It seems while teaching may be a very low paying job (1633RMB/month vs. 2166RMB/month), the hours worked per week make it one of the more relaxed options. Teaching also offered a better hourly wage (16.5RMB/hour vs. 12.9RMB/hour) than anyone earned in a private company. Unfortunately, none of the rural teachers reported being satisfied with their jobs, and all of them planned to find a new job within the next year. This shows that hourly wage doesn’t matter nearly as much as the possible monthly wage, and this is consistent with what I have heard from virtually every other Chinese friend. I think most of the teachers would be more satisfied working longer hours if it meant higher monthly wages (perhaps providing tutoring to struggling students?), and it might make staying in the rural schools that need them more attractive.
The final take-away from this short survey, is that in spite of low salaries and even lower rates of satisfaction, recent Chinese graduates are overwhelmingly hopeful about their future. Even David, whose quote to all of you was that, “Life Sucks,” reported that he was hopeful about his future. The only respondent who was not hopeful, had one of the lowest hourly wages earning just over 10RMB/hour ($1.65) as a primary school teacher. This is consistent with what I am seeing with my friends in Nanjing, even though many of them are not satisfied with their current jobs, they have been able to hop from company to company in search of something better.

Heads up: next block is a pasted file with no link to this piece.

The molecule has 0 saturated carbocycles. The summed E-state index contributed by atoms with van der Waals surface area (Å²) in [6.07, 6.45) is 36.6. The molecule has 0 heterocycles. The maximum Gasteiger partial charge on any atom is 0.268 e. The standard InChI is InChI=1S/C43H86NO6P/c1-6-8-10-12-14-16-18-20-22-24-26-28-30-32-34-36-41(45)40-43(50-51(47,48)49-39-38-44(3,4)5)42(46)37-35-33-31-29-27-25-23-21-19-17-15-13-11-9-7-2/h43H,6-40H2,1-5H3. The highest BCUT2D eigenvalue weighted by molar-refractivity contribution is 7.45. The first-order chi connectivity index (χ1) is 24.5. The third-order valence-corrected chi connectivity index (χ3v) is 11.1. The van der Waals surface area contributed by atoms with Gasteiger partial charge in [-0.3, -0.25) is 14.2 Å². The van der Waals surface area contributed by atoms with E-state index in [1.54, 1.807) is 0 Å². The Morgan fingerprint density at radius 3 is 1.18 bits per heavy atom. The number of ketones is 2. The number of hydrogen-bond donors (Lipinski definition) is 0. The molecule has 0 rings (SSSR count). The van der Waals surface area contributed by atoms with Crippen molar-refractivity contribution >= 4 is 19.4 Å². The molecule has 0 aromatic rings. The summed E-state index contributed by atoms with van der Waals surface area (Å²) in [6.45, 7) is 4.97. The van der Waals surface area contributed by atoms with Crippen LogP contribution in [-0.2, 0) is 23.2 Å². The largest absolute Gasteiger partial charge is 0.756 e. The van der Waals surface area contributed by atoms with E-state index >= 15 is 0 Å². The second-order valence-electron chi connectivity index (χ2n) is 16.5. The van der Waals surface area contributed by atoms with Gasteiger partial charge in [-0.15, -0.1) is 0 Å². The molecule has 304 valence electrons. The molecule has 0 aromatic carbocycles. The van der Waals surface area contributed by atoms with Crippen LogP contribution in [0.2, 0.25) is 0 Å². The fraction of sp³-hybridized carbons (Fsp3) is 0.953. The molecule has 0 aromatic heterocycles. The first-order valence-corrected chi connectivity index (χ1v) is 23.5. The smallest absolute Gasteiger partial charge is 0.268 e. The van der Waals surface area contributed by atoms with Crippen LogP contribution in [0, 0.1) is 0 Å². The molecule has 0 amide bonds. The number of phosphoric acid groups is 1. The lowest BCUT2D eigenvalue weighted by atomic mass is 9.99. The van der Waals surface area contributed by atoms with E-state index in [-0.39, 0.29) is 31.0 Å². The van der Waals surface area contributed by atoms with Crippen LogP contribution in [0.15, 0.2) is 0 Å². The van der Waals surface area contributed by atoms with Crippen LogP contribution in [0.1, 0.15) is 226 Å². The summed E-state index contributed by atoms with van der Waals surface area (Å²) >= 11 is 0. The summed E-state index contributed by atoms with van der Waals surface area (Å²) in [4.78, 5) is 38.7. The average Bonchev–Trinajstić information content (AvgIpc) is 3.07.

When you hear the words “migrant worker,” what kind of person comes to mind? Are they young or middle age? Are they poor? Are they educated?
While “migrant worker” seems at first to describe a fairly uniform group of lowly occupations – factory and construction workers, aiyis, taxi drivers, etc. Their backgrounds are actually quite diverse, and the term covers a far larger group of people than we might expect. So large in fact that over 55% of those between 14-35 living in Shanghai are counted as “migrants.”